|Aston Greathead in his Blenheim studio|
Growing up in Timaru, Aston Greathead was a born artist. Even at an early age he enjoyed painting and drawing and soon developed quite a talent. So much so that at one event it was believed that the painting he submitted was not his own. He was sent into a room with a pencil and paper only to amaze the judges by returning shortly later with a magnificent work of art.
After leaving school, Greathead served in Egypt and Italy as a soldier through World War 2. While on leave he often had the opportunity to sketch and paint which he frequently did for fellow soldiers wishing to send home pictures.
When the war ended, Aston Greathead returned to New Zealand and set up a signwriting business, married and had three children. The business flourished but the stress became too much for him and in 1960 he was advised to give up. As an unlikely solution to the family predicament he sold the family home and moved to their bach in Kaikoura. At the time there was only one motel in the town so with money from the sale of his house he bought a group of fishermans cabins which he let out to travellers. For the next three years the family lived from hand to mouth largely on the earnings from the cabins supplemented by the occasional sale of paintings. By the fourth year sales had picked up and the future began to look considerably brighter. On a regular basis Aston Greathead would travel out into the field to paint. In this way, quite a number of his paintings have captured history which was never photographed. In 1966 after only six years of full time painting he won the Dawson Hallmark award sponsored by Sir Henry Kelliher.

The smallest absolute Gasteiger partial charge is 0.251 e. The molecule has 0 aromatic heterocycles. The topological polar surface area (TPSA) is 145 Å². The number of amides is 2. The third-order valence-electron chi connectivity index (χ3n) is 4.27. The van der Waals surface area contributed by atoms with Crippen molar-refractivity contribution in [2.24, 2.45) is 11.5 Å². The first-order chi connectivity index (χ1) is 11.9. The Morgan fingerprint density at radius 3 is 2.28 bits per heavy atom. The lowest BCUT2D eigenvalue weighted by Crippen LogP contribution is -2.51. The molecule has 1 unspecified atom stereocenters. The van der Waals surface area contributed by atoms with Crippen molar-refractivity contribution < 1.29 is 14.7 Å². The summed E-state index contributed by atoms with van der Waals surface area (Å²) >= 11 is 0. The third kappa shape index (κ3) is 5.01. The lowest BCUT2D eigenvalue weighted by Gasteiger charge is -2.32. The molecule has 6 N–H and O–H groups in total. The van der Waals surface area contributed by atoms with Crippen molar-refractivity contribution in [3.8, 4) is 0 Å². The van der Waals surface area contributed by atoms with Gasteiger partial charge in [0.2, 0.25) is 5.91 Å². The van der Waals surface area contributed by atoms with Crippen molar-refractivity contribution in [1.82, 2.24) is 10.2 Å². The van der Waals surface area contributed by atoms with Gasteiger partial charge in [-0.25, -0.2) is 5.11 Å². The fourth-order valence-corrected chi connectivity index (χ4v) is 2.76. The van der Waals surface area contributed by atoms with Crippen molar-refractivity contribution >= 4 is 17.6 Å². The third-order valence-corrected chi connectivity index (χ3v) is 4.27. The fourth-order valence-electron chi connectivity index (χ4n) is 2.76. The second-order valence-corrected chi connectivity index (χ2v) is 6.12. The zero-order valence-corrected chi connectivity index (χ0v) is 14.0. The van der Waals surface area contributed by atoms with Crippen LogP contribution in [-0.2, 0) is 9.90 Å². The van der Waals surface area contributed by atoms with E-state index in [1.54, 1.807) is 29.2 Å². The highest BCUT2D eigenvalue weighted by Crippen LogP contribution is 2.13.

Aston Greathead paints largely in oil acrylic which he believes is comparable to straight oils but easier to work with. His actual preference is water colour but recently he has used this less. He never received art lessons and his painting technique is derived greatly from his time as a signwriter. Because of this, he only uses four colours of paint and the colour of the canvas. This enables him to paint very fast, often completing a work in a matter of hours.
In recent years he has started making his own sculptured frames which give a three dimensional element to his work. As he continues to work from his Blenheim home which he moved into in 1994, he is adamant he will never retire.